A stamp can build awareness, but broader use of incentives could help boost blood donations.
A stamp can build awareness, but broader use of incentives could help boost blood donations. Michael Rega/iStockphoto.com
There are two things you can always count on: public radio pledge drives and the local blood bank asking for a donation of a very different sort.
Both kinds of giving can fill you with a sense of goodwill. But, let's be honest, the tote bags help, too.
When it comes to blood donations, though, ethical concerns and risk have led to limits on incentives for donors in many places. The World Health Organization has set a goal for governments around the world to reach completely voluntary and nonremunerated donations of blood by 2020.
The WHO declaration, made in Melbourne, Australia, in 2009, came, in part, because the assembled public health officials asserted their belief that "paid donation can compromise the establishment of sustainable blood collection" from volunteers. Also, paying people to give blood may hurt the quality of donations.
Three economists argue in the latest issue of Science that it's time to rethink restrictions. In the last few years there have been some real-world experiments with incentives that suggest they can help increase donations without causing trouble.
In Switzerland, the reward of a lottery ticket valued at a little over five bucks lifted donations by about 5 percentage points from a base of about 42 percent of the population that typically gave blood. In the U.S., a $10 gift card increased donations by 7 percentage points over the usual 13 percent donation level.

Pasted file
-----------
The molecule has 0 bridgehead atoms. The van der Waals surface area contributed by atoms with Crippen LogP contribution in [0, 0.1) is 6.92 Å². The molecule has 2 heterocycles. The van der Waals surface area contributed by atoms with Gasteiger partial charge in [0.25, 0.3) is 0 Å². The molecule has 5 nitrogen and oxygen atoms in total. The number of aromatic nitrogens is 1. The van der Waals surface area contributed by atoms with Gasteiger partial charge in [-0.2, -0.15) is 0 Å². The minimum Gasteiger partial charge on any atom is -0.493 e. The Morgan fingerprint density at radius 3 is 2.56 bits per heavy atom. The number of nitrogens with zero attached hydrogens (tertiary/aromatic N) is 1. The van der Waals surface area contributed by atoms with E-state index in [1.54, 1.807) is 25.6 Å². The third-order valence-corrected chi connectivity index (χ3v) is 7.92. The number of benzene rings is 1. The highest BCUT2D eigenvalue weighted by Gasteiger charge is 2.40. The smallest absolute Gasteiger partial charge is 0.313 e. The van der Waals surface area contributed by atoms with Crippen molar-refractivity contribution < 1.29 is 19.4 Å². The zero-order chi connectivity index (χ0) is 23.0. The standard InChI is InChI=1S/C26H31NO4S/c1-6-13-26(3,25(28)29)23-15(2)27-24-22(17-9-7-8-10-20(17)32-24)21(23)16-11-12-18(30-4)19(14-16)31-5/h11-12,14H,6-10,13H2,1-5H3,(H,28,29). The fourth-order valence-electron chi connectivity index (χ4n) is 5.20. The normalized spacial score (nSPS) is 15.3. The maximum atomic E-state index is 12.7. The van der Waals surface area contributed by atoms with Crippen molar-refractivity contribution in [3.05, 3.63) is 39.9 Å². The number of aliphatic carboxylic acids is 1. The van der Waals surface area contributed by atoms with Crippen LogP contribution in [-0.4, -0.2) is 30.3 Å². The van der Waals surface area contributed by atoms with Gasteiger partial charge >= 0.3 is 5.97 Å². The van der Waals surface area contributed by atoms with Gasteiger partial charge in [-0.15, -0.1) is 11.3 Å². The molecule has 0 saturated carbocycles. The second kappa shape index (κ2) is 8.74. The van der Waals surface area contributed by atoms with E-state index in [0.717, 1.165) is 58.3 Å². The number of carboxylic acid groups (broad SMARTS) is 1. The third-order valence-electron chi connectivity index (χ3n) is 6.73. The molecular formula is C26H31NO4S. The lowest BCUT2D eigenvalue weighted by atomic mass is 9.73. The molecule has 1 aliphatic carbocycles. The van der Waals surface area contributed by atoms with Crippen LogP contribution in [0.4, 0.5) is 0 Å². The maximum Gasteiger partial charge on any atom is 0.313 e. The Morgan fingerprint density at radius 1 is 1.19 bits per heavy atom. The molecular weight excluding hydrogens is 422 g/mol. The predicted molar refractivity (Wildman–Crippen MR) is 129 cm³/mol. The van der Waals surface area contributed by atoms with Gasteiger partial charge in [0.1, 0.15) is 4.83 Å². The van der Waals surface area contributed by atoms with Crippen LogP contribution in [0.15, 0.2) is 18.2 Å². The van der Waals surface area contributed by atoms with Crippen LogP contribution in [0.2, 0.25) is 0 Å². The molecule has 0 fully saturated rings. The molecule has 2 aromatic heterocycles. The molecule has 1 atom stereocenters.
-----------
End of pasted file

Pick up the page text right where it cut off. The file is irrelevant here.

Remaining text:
The economists, including Nicola Lacetera of the University of Toronto Mississauga, wrote that the incentives led to quick and localized upticks in donations, which could help with blood shortages.
There are a few things that can be done to minimize potential problems. Offering incentives framed as rewards, rather than outright cash payments, would make sense, for instance.
And giving rewards to people who show up to donate — not just to those people who complete donation — could reduce the incentive for people to lie in order to qualify as a donor. "This practice may be critical for blood safety when incentives are offered," the economists write.
The details can be fiddled with, and researched some more. "But there should be little debate that the most relevant empirical evidence shows positive effects of offering economic rewards on donations," the authors conclude.